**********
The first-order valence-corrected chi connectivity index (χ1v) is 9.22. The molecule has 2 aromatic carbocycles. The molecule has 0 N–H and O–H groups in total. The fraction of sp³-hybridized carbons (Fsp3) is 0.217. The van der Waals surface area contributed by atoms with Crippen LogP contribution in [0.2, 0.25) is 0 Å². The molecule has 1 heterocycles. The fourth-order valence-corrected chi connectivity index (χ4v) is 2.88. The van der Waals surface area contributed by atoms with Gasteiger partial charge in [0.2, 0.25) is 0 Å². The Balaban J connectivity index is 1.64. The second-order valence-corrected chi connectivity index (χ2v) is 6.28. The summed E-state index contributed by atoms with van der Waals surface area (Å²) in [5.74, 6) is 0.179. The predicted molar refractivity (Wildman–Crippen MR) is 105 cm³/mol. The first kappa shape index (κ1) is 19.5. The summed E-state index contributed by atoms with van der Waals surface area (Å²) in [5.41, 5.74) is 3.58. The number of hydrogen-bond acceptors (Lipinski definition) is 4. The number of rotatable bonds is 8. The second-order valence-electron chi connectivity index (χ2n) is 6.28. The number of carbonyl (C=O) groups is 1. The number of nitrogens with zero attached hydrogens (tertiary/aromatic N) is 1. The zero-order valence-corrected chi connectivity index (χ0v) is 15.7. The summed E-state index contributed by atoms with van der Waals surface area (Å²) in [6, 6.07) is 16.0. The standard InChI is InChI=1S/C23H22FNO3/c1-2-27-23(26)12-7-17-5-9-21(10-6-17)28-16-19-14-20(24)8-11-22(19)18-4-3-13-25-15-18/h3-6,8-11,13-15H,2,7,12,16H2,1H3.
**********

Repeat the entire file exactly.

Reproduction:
The first-order valence-corrected chi connectivity index (χ1v) is 9.22. The molecule has 2 aromatic carbocycles. The molecule has 0 N–H and O–H groups in total. The fraction of sp³-hybridized carbons (Fsp3) is 0.217. The van der Waals surface area contributed by atoms with Crippen LogP contribution in [0.2, 0.25) is 0 Å². The molecule has 1 heterocycles. The fourth-order valence-corrected chi connectivity index (χ4v) is 2.88. The van der Waals surface area contributed by atoms with Gasteiger partial charge in [0.2, 0.25) is 0 Å². The Balaban J connectivity index is 1.64. The second-order valence-corrected chi connectivity index (χ2v) is 6.28. The summed E-state index contributed by atoms with van der Waals surface area (Å²) in [5.74, 6) is 0.179. The predicted molar refractivity (Wildman–Crippen MR) is 105 cm³/mol. The first kappa shape index (κ1) is 19.5. The summed E-state index contributed by atoms with van der Waals surface area (Å²) in [5.41, 5.74) is 3.58. The number of hydrogen-bond acceptors (Lipinski definition) is 4. The number of rotatable bonds is 8. The second-order valence-electron chi connectivity index (χ2n) is 6.28. The number of carbonyl (C=O) groups is 1. The number of nitrogens with zero attached hydrogens (tertiary/aromatic N) is 1. The zero-order valence-corrected chi connectivity index (χ0v) is 15.7. The summed E-state index contributed by atoms with van der Waals surface area (Å²) in [6, 6.07) is 16.0. The standard InChI is InChI=1S/C23H22FNO3/c1-2-27-23(26)12-7-17-5-9-21(10-6-17)28-16-19-14-20(24)8-11-22(19)18-4-3-13-25-15-18/h3-6,8-11,13-15H,2,7,12,16H2,1H3.